Security is a process and also a system that needs several computers to implement effectively. For example, it's not enough to configure your computers properly. You also have to read logs and respond to alerts. For the best possible security, one must also make some commonsense behavioral changes in the way one uses a computer. Some operating systems are better suited to certain aspects of security than others. Since they are free, it costs nothing except your time to use all of them.
The first part of this process is figuring out what you are protecting your computers from. For example, if you live in a high crime neighborhood, you might want to lock them in a securely locked safe anchored to the building. I assume though that you want all the normal forms of general security available when doing things with a computer that can be implemented either in software, computer hardware or with behaviors towards software and hardware.
Also, I'm not sure how big your setup is. Many of my recommendations are things that get used all the time by businesses but there's no reason in the world why an individual couldn't and shouldn't also use them at home. If any of these things were done by a business they would be praised for doing due diligence, following regulatory standards, implementing best-in-breed practices and whatever other buzzwords are current.
The most important tip I have for network security is to isolate computers containing sensitive data from the internet. Most people have more than one computer. Use one of them exclusively offline. You can get updates and software for any debian/ubuntu-based distribution using utilities like apt-offline.
If you have one or more computers not exposed to the internet, it makes it much more difficult to hack them. Theoretically you could still download binaries or documents from the internet that could gather information about this unconnected computer that could then relay the information back on a corrupted USB flash drive. Some people try to get around this by only mounting their flash drives in a virtual machine running on their offline computers. You can also reformat the flash drive before bringing it back to computers exposed to the internet. This still leaves a remote risk of trojaned flash drive bios. I think buying a drive that you can flip a switch on the side to make it read only would prevent your drive from gathering information from the non-connected computer. If I'm not mistaken, Ridata sells such drives. Most SD cards have them too but you'll need to find an adapter that enforces the read-only switch in hardware.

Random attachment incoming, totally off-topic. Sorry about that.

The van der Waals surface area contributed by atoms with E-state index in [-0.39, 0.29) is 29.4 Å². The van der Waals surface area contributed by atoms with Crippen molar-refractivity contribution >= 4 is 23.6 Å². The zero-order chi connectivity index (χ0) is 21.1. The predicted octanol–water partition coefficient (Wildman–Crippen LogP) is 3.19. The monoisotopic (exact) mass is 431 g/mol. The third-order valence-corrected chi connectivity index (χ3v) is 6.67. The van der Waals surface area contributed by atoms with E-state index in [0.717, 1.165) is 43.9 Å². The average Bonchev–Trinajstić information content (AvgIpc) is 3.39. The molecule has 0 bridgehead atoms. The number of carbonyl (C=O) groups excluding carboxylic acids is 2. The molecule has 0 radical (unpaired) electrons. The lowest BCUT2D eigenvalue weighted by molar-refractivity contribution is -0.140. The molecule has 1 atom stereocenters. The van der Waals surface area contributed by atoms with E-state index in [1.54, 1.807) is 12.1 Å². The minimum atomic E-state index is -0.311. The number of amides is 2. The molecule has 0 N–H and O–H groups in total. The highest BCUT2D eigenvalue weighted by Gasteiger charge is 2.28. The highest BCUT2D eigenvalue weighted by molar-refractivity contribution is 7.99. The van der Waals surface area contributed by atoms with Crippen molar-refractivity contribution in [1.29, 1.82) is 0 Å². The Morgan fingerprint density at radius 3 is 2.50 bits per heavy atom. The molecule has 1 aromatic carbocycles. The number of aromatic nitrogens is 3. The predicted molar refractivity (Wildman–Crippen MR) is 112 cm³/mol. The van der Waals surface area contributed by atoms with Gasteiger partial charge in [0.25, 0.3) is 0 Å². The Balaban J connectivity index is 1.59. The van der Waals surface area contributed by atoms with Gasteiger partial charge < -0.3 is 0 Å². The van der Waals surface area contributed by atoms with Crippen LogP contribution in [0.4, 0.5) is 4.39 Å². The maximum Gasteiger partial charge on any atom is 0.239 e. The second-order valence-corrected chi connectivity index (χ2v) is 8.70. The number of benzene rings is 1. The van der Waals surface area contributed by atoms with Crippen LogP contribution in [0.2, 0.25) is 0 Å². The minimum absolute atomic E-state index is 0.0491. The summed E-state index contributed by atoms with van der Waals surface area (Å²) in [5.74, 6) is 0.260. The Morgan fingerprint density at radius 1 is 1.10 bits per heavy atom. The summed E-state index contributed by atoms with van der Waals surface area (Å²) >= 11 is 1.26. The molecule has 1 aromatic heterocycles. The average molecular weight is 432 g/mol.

Tip 1: Have a computer that you use only offline.
Tip 2: View/check material gotten from the internet in a VM.
Tip 3: Scrub your flashdrive, or whatever kind of storage you are using to transfer data between computers before it goes back to a computer connected to the internet.
Tip 4: Better yet than tip 3, use USB drives with read-only switches.
OpenBSD does manage to do some things right. For example, they make it relatively simple to set up a bridging firewall, an ipsec VPN, run a virtual honeynet, or make a wireless access point with
Here is some config to get started with
That's it, you have a bridge. Then you edit
Tip 5: For a firewall invisible to attackers, use a bridging firewall with OpenBSD/pf.
Tip 6: If the box has enough power, you can/should also have at least two NIDSes like snort or bro on this box.
You'll need to hand apply new signatures at least weekly.